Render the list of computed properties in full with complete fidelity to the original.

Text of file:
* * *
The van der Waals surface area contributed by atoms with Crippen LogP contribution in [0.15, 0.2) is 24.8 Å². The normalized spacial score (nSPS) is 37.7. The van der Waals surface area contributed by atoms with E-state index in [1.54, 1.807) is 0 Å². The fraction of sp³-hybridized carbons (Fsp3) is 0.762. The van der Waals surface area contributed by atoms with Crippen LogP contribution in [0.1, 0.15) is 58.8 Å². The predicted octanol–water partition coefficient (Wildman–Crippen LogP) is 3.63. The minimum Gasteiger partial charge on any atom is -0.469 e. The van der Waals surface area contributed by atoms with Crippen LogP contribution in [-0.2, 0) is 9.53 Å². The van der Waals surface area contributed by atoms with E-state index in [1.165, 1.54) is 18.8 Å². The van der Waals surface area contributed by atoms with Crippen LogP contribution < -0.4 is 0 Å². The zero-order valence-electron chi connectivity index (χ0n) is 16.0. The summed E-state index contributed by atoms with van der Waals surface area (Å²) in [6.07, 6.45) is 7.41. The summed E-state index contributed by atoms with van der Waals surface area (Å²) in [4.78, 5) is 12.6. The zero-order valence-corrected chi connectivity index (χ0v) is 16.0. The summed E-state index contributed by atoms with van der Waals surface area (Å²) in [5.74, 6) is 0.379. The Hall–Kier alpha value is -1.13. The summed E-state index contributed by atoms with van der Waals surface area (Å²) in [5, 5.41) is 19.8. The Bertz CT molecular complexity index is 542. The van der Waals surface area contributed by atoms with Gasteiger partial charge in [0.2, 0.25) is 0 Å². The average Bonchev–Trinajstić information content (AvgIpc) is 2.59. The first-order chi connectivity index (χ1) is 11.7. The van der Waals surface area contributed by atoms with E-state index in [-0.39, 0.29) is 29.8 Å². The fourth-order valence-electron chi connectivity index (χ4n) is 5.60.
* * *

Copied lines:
The van der Waals surface area contributed by atoms with Crippen LogP contribution in [0.15, 0.2) is 24.8 Å². The normalized spacial score (nSPS) is 37.7. The van der Waals surface area contributed by atoms with E-state index in [1.54, 1.807) is 0 Å². The fraction of sp³-hybridized carbons (Fsp3) is 0.762. The van der Waals surface area contributed by atoms with Crippen LogP contribution in [0.1, 0.15) is 58.8 Å². The predicted octanol–water partition coefficient (Wildman–Crippen LogP) is 3.63. The minimum Gasteiger partial charge on any atom is -0.469 e. The van der Waals surface area contributed by atoms with Crippen LogP contribution in [-0.2, 0) is 9.53 Å². The van der Waals surface area contributed by atoms with E-state index in [1.165, 1.54) is 18.8 Å². The van der Waals surface area contributed by atoms with Crippen LogP contribution < -0.4 is 0 Å². The zero-order valence-electron chi connectivity index (χ0n) is 16.0. The summed E-state index contributed by atoms with van der Waals surface area (Å²) in [6.07, 6.45) is 7.41. The summed E-state index contributed by atoms with van der Waals surface area (Å²) in [4.78, 5) is 12.6. The zero-order valence-corrected chi connectivity index (χ0v) is 16.0. The summed E-state index contributed by atoms with van der Waals surface area (Å²) in [5.74, 6) is 0.379. The Hall–Kier alpha value is -1.13. The summed E-state index contributed by atoms with van der Waals surface area (Å²) in [5, 5.41) is 19.8. The Bertz CT molecular complexity index is 542. The van der Waals surface area contributed by atoms with Gasteiger partial charge in [0.2, 0.25) is 0 Å². The average Bonchev–Trinajstić information content (AvgIpc) is 2.59. The first-order chi connectivity index (χ1) is 11.7. The van der Waals surface area contributed by atoms with E-state index in [-0.39, 0.29) is 29.8 Å². The fourth-order valence-electron chi connectivity index (χ4n) is 5.60.